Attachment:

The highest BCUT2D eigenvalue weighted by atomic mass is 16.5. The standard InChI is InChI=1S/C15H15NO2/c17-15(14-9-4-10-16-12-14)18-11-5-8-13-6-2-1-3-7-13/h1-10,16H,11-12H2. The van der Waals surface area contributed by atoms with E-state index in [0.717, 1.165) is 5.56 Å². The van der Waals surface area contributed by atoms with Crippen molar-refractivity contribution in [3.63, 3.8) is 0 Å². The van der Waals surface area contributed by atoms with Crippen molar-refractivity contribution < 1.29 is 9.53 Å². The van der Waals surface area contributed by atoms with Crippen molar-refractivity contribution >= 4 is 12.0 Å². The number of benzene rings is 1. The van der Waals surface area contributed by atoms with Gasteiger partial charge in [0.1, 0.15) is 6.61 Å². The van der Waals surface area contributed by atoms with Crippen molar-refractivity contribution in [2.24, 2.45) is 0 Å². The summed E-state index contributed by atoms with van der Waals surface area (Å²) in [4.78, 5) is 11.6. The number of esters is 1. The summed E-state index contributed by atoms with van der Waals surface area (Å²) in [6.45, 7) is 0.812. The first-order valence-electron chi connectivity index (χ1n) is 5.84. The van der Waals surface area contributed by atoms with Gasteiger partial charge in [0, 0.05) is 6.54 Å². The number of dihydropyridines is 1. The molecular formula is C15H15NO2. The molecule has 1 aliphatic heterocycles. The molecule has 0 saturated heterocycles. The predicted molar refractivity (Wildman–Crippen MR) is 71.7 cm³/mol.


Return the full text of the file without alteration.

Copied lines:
The highest BCUT2D eigenvalue weighted by atomic mass is 16.5. The standard InChI is InChI=1S/C15H15NO2/c17-15(14-9-4-10-16-12-14)18-11-5-8-13-6-2-1-3-7-13/h1-10,16H,11-12H2. The van der Waals surface area contributed by atoms with E-state index in [0.717, 1.165) is 5.56 Å². The van der Waals surface area contributed by atoms with Crippen molar-refractivity contribution in [3.63, 3.8) is 0 Å². The van der Waals surface area contributed by atoms with Crippen molar-refractivity contribution < 1.29 is 9.53 Å². The van der Waals surface area contributed by atoms with Crippen molar-refractivity contribution >= 4 is 12.0 Å². The number of benzene rings is 1. The van der Waals surface area contributed by atoms with Gasteiger partial charge in [0.1, 0.15) is 6.61 Å². The van der Waals surface area contributed by atoms with Crippen molar-refractivity contribution in [2.24, 2.45) is 0 Å². The summed E-state index contributed by atoms with van der Waals surface area (Å²) in [4.78, 5) is 11.6. The number of esters is 1. The summed E-state index contributed by atoms with van der Waals surface area (Å²) in [6.45, 7) is 0.812. The first-order valence-electron chi connectivity index (χ1n) is 5.84. The van der Waals surface area contributed by atoms with Gasteiger partial charge in [0, 0.05) is 6.54 Å². The number of dihydropyridines is 1. The molecular formula is C15H15NO2. The molecule has 1 aliphatic heterocycles. The molecule has 0 saturated heterocycles. The predicted molar refractivity (Wildman–Crippen MR) is 71.7 cm³/mol.